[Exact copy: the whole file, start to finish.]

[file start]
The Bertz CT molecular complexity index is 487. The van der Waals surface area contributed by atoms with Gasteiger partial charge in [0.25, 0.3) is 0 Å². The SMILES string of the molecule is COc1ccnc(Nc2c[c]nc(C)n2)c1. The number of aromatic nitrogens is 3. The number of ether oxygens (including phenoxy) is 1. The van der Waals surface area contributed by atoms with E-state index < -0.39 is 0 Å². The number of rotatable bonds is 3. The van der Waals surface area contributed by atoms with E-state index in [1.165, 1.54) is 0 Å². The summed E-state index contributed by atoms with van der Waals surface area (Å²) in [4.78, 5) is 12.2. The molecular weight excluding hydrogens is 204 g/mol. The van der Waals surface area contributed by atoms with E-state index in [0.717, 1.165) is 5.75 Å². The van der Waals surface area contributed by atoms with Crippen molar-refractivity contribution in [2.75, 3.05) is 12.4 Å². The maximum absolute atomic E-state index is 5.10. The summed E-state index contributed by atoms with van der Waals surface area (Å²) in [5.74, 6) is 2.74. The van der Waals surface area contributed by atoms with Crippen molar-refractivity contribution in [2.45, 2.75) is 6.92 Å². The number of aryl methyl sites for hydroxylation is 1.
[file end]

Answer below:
The Bertz CT molecular complexity index is 487. The van der Waals surface area contributed by atoms with Gasteiger partial charge in [0.25, 0.3) is 0 Å². The SMILES string of the molecule is COc1ccnc(Nc2c[c]nc(C)n2)c1. The number of aromatic nitrogens is 3. The number of ether oxygens (including phenoxy) is 1. The van der Waals surface area contributed by atoms with E-state index < -0.39 is 0 Å². The number of rotatable bonds is 3. The van der Waals surface area contributed by atoms with E-state index in [1.165, 1.54) is 0 Å². The summed E-state index contributed by atoms with van der Waals surface area (Å²) in [4.78, 5) is 12.2. The molecular weight excluding hydrogens is 204 g/mol. The van der Waals surface area contributed by atoms with E-state index in [0.717, 1.165) is 5.75 Å². The van der Waals surface area contributed by atoms with Crippen molar-refractivity contribution in [2.75, 3.05) is 12.4 Å². The maximum absolute atomic E-state index is 5.10. The summed E-state index contributed by atoms with van der Waals surface area (Å²) in [5.74, 6) is 2.74. The van der Waals surface area contributed by atoms with Crippen molar-refractivity contribution in [2.45, 2.75) is 6.92 Å². The number of aryl methyl sites for hydroxylation is 1.